Catching up on 2018 – and What’s to Come!

2018 Sparklers This morning, I took a moment to pause and reflect on my life as it stands.  When I think about what’s most important, of course, I think of my family first (Zohra is six now!  and Sadia is three!).  But loving them, and providing for them, comes pretty easily.  Naturally, they are irascible at times, but by and large they are kindhearted, curious, creative, and boundlessly energetic.  “Children strive lifeward”, as Dr. Ned Hallowell – my favorite author on children – likes to say. But anyway, I digress. The harder part about parenting is the responsibility I feel to show them what it means to make the most of my potential and to make the difference I want to see in the world.  It’s been almost three years since I created my law firm dedicated to fighting gender and pregnancy discrimination in the workplace and fighting for the rights of NYC tenants.  Am I proud?  Eff yeah.  We have done incredible work; we’ve helped dozens and dozens of people get to a better place in their lives, and we’re only getting started. My favorite part about thinking about my law firm is the security I feel in the knowledge that every single person on my team has a genuine desire, first and foremost, to help our clients.  As employment and L&T litigators, we face difficult situations every day.  Worse, we are all a bunch of quick-witted hotheads with strong opinions about virtually everything, and we all like to argue.  But I never doubt, for even a second, that each person on my team has our clients’ best interests in mind.  – Read More “Catching up on 2018 – and What’s to Come!”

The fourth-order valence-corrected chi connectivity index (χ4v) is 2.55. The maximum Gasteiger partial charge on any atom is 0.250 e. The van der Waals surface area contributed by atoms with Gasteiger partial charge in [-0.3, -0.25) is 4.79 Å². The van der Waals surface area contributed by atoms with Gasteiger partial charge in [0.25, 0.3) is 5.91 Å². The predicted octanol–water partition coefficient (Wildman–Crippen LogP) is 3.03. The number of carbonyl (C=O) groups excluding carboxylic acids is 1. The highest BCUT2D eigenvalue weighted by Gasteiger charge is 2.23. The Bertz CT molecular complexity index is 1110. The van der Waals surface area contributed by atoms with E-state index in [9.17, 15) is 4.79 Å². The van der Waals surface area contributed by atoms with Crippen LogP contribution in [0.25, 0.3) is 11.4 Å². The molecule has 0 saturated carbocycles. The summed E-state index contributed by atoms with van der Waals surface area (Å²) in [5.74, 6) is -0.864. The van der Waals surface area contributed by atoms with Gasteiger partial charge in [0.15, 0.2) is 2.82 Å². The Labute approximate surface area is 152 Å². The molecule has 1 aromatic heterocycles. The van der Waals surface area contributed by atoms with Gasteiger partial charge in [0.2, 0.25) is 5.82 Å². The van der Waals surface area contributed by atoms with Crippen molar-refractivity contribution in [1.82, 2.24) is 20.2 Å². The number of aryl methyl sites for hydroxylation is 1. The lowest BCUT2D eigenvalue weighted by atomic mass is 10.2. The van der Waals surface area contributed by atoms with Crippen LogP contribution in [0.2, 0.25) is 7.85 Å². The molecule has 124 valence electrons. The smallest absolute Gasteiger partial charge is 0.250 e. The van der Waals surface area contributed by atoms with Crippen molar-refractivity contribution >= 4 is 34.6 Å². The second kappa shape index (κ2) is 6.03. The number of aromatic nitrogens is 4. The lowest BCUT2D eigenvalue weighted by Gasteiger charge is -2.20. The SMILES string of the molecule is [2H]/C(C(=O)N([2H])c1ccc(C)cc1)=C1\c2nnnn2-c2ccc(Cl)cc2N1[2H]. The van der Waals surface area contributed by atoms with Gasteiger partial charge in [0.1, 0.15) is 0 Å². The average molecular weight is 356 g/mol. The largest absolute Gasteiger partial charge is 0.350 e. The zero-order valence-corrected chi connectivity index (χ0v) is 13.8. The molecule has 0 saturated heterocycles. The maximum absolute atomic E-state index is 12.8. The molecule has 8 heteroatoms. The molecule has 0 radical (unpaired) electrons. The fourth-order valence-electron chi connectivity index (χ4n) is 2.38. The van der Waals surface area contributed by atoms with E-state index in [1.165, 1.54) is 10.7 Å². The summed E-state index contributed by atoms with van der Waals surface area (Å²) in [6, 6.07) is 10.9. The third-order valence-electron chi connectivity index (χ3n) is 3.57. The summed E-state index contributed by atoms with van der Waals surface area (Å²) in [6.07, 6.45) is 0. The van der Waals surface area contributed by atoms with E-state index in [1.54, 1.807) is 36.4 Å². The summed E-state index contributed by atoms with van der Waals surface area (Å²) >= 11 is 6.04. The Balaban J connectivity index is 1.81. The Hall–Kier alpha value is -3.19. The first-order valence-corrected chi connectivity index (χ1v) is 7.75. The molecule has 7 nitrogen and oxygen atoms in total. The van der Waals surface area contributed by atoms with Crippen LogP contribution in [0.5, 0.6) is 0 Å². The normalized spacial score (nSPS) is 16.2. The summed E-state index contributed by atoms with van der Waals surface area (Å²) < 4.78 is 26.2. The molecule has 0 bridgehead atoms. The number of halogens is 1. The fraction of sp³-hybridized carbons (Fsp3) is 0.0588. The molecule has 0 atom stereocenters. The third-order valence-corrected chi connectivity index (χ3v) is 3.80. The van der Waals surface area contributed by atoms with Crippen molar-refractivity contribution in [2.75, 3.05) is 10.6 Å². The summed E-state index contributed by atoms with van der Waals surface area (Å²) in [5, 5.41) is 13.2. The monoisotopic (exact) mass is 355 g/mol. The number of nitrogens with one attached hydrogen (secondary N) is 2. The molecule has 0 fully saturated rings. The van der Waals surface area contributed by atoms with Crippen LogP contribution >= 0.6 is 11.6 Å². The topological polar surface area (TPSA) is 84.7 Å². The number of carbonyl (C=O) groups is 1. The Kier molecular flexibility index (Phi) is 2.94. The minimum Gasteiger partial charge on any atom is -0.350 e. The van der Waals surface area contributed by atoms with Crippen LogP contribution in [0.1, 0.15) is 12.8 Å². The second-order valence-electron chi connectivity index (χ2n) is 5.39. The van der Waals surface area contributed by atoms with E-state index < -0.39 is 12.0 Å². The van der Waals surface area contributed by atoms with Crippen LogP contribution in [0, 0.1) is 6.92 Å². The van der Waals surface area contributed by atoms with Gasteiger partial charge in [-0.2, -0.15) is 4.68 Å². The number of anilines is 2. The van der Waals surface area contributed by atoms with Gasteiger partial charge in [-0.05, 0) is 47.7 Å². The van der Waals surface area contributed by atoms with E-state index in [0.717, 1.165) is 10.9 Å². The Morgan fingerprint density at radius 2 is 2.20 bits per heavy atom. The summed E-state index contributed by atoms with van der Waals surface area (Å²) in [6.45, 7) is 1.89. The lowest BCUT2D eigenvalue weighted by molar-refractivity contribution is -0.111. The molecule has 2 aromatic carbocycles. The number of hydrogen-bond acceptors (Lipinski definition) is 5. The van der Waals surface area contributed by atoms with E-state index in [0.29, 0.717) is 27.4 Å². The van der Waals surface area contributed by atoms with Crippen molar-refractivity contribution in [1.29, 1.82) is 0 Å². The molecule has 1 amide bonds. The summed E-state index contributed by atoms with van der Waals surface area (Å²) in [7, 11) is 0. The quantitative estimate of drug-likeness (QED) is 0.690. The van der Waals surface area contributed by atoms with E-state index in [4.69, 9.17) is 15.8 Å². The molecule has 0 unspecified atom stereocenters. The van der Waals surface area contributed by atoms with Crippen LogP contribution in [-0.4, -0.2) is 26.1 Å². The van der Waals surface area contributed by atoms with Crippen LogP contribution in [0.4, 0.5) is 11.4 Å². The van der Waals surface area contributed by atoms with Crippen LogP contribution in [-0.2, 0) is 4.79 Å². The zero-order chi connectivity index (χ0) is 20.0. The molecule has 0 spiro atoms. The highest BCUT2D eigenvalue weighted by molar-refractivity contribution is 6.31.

Pregnancy Discrimination Around the World: Mandatory Pregnancy Tests??

medical test Just last month, a City College in the Phillippines issued a policy requiring all female dentistry, nursing, and pharmacy students to undergo pregnancy tests.  If the test comes back positive, the student may be prohibited from certain classes.  In the memo announcing the policy, the school requested that the deans from each school provide a list of female students, and noted the cost of the test would be added to those students’ fees. The  Gabriela Women’s Party released a powerful statement condemning the policy as discriminatory. The school, of course, defended its policy by saying it was designed to protect the students.  Nobody wants to endanger unborn children.  So what’s the harm? Remember that Women are Human Beings My own nifty #lifehack for evaluating whether a policy is discriminatory is to remember that women are human beings.  Pretend for just a moment that pregnant women aren’t just vessels or incubators.  Remember for a moment that over 90% of women are sexually active, and that only misogynists think women should be punished for sex.  Make a wild guesstimate as to how many surprise pregnancies during college are wanted. A woman who has a wanted pregnancy has every right to protect her pregnancy and to make informed choices about the timing of her courseload.  If we remember that women are people, we can assume that a pregnant woman is logically concerned about the health of her unborn child and will take all appropriate measures to protect it.  We don’t need paternalistic laws mandating this behavior as though the pregnant woman were a petulant child in need of guidance and structure from the wise government bureaucrats. – Read More “Pregnancy Discrimination Around the World: Mandatory Pregnancy Tests??”

Gender Discrimination and Paternity Leave in New York